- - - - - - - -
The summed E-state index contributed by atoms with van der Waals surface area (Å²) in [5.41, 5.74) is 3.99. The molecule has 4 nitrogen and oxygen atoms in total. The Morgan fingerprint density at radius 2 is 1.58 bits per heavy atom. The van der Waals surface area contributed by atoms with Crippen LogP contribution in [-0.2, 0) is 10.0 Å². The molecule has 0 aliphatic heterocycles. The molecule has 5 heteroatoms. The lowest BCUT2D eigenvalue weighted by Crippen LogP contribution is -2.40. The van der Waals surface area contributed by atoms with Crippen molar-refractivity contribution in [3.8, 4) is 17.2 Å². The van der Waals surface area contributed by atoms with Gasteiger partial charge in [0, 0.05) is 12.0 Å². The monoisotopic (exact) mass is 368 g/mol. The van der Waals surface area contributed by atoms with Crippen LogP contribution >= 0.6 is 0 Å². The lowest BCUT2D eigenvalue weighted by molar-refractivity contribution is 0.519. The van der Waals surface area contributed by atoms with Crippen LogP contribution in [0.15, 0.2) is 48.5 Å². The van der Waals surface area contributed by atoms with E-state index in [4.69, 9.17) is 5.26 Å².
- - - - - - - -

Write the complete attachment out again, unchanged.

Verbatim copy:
The summed E-state index contributed by atoms with van der Waals surface area (Å²) in [5.41, 5.74) is 3.99. The molecule has 4 nitrogen and oxygen atoms in total. The Morgan fingerprint density at radius 2 is 1.58 bits per heavy atom. The van der Waals surface area contributed by atoms with Crippen LogP contribution in [-0.2, 0) is 10.0 Å². The molecule has 0 aliphatic heterocycles. The molecule has 5 heteroatoms. The lowest BCUT2D eigenvalue weighted by Crippen LogP contribution is -2.40. The van der Waals surface area contributed by atoms with Crippen molar-refractivity contribution in [3.8, 4) is 17.2 Å². The van der Waals surface area contributed by atoms with Gasteiger partial charge in [0, 0.05) is 12.0 Å². The monoisotopic (exact) mass is 368 g/mol. The van der Waals surface area contributed by atoms with Crippen LogP contribution >= 0.6 is 0 Å². The lowest BCUT2D eigenvalue weighted by molar-refractivity contribution is 0.519. The van der Waals surface area contributed by atoms with Crippen LogP contribution in [0.15, 0.2) is 48.5 Å². The van der Waals surface area contributed by atoms with E-state index in [4.69, 9.17) is 5.26 Å².